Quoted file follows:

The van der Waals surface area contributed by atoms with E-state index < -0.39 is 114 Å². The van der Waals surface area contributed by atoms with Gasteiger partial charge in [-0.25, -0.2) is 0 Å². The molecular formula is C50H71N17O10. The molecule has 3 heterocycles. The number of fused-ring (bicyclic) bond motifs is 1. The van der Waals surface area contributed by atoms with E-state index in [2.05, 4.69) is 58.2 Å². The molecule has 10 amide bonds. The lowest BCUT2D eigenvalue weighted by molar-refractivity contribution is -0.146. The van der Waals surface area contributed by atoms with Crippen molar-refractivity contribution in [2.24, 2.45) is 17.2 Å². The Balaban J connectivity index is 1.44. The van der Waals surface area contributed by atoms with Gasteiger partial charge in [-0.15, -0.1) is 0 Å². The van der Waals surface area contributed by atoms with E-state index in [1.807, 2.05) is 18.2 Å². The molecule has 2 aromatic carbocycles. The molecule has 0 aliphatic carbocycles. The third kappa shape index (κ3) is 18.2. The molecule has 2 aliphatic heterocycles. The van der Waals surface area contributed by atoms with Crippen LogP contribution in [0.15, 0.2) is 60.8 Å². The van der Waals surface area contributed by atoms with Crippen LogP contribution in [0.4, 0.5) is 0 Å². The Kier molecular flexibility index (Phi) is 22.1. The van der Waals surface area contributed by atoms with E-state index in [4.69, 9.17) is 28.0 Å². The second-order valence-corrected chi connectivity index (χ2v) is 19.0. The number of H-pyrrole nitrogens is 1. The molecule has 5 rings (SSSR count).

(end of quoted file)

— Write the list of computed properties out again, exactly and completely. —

The van der Waals surface area contributed by atoms with E-state index < -0.39 is 114 Å². The van der Waals surface area contributed by atoms with Gasteiger partial charge in [-0.25, -0.2) is 0 Å². The molecular formula is C50H71N17O10. The molecule has 3 heterocycles. The number of fused-ring (bicyclic) bond motifs is 1. The van der Waals surface area contributed by atoms with E-state index in [2.05, 4.69) is 58.2 Å². The molecule has 10 amide bonds. The lowest BCUT2D eigenvalue weighted by molar-refractivity contribution is -0.146. The van der Waals surface area contributed by atoms with Crippen molar-refractivity contribution in [2.24, 2.45) is 17.2 Å². The Balaban J connectivity index is 1.44. The van der Waals surface area contributed by atoms with Gasteiger partial charge in [-0.15, -0.1) is 0 Å². The van der Waals surface area contributed by atoms with E-state index in [1.807, 2.05) is 18.2 Å². The molecule has 2 aromatic carbocycles. The molecule has 0 aliphatic carbocycles. The third kappa shape index (κ3) is 18.2. The molecule has 2 aliphatic heterocycles. The van der Waals surface area contributed by atoms with Crippen LogP contribution in [0.15, 0.2) is 60.8 Å². The van der Waals surface area contributed by atoms with Crippen LogP contribution in [0.4, 0.5) is 0 Å². The Kier molecular flexibility index (Phi) is 22.1. The van der Waals surface area contributed by atoms with E-state index in [4.69, 9.17) is 28.0 Å². The second-order valence-corrected chi connectivity index (χ2v) is 19.0. The number of H-pyrrole nitrogens is 1. The molecule has 5 rings (SSSR count).